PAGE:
Medical Treatment for Wounded British Troops Captured on D-Day

Discussion in 'Airborne' started by Eric Palmer, Mar 14, 2017.

  1. Eric Palmer

    Eric Palmer Member

    Hi Everyone,
    My father was in the 8th Battalion Paras and was dropped on D-Day in the wrong area, missing their DZ (K). He was wounded in the arm shortly after the drop and by his account, taken prisoner. He also used to recount that he was tended by French nuns. He was posted missing from 6th June to 14th August 1944, when he was located in Smithsdown Road Hospital, Liverpool.
    I've been unable to trace anything at all about what happened to him in that period - where he may have been initially treated - how he got back to the UK - or when. On top of everything the hospital in Liverpool has not existed for some years.

    His details: 5892409 Pte Cyril Gibbs Palmer

  2. CL1

    CL1 116th LAA and 92nd (Loyals) LAA,Royal Artillery Patron

  3. CL1

    CL1 116th LAA and 92nd (Loyals) LAA,Royal Artillery Patron

    Last edited: Mar 14, 2017
  4. Eric Palmer

    Eric Palmer Member

    Thanks for the quick response and the links.
    Yes I have his service records, that's where I got the dates from for the period he was posted missing. Also he joined the 70th Btn Northamptonshire Regiment, before going Airborne. And he did serve in Palestine firstly as 8th Btn, then as 6th Airborne Provost Company
    I've got shed loads of info about him and everything going on around him from the many online sources, I even know the Dakota serial and aircrew, and other members of his stick for the drop during Varsity - it's just this last bit of his life i'm stuck on and it's driving me round the bend!

    Cheers, Eric
  5. idler

    idler GeneralList

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  6. Eric Palmer

    Eric Palmer Member

    Idler, you are a star! He's right there, second one down! It also says he was admitted on 11th June - five days after he used to say he was wounded.

    Thank you so much - I will contact Sirjahn.
  7. Guy Hudson

    Guy Hudson Looker-upper

    Northampton Mercury 7th July 1944, if you haven't seen it.

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  8. Eric Palmer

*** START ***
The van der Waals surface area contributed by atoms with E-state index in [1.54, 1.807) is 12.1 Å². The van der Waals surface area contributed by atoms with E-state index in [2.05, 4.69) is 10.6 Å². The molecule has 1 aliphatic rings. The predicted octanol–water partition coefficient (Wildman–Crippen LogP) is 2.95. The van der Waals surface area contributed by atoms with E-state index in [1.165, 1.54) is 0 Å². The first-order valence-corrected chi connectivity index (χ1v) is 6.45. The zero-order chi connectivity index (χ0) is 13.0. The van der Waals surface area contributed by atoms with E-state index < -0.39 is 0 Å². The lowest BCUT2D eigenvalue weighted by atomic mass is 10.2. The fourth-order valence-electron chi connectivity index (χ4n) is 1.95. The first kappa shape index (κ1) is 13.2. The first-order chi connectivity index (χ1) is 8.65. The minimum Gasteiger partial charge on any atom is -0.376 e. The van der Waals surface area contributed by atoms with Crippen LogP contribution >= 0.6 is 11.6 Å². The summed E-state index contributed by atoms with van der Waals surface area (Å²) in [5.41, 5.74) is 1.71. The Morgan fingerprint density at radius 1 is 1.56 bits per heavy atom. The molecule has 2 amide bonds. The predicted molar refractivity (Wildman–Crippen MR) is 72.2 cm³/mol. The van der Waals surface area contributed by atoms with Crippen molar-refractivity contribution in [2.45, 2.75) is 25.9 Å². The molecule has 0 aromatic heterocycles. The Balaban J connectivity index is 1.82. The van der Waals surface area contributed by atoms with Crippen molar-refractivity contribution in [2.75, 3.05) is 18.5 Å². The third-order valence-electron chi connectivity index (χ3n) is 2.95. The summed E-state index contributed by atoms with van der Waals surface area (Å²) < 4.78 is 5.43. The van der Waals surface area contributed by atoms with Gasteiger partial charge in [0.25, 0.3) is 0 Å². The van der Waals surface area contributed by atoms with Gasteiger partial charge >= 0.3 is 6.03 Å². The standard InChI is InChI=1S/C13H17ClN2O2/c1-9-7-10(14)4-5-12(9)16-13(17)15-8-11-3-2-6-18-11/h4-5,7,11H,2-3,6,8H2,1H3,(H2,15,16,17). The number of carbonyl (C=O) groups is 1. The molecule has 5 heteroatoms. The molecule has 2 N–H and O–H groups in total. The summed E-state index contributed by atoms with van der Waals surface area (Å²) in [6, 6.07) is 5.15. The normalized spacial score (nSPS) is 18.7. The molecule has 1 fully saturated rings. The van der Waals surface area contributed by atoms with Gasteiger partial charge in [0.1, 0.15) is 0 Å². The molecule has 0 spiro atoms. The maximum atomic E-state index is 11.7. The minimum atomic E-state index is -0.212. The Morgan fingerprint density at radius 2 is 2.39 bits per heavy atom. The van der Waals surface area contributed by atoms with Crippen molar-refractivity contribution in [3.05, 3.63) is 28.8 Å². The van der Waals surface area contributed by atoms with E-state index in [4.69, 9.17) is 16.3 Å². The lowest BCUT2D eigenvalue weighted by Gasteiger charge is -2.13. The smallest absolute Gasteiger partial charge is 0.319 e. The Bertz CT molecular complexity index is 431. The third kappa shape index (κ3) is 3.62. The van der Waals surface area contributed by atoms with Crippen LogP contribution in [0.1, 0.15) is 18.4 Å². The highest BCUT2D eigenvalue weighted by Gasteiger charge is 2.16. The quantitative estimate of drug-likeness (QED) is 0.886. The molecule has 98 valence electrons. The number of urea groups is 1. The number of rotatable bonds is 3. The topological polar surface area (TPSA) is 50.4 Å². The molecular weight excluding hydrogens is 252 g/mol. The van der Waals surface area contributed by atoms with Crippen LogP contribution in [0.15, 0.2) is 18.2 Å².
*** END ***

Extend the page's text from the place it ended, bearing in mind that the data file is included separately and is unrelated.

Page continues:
Eric Palmer Member

    Morning Guy,

    Thanks for that - but yes, I picked that up just a couple of days ago from the British Newspaper Archive purely by accident while I was looking for something else! Shame to say they got his uncle's initial wrong - it should have been 'G'. J. Smart was a printer and publisher, no longer in existence, but my dad was a compositor, a trade he went back to in Banbury on his return from Palestine.

    Cheers, Eric.
  9. Drayton

    Drayton Senior Member

    My guess would be that after being found wounded on 6 June he was cared for by French nuns, but then in some clearing up by the Germans he was formally taken prisoner and transferred to Rennes on 11 June. That would account for the five days when he was on no-one's official books and his mention of French nuns.

    It is the kind of thing that happened in the chaos of D-Day and immediately thereafter.

    Incidentally, with reference to the thread heading, "Medical Treatment for Wounded British Troops on D-Day", some treatment was provided by conscientious objectors dropped as paramedics on D-Day, much to the consternation of some Germans, who could not understand men in uniform not interested in fighting.
  10. Eric Palmer

    Eric Palmer Member

    Hi Drayton,

    Thanks for the thoughts, they are plausible bearing in mind his later recollections. The stalag in Rennes was about 200 km from where he was initially shot, so bearing in mind the conditions and the state of the roads at the time (even now looking at Google Earth they're not brilliant) I doubt that he would have been moved too far for a couple of days.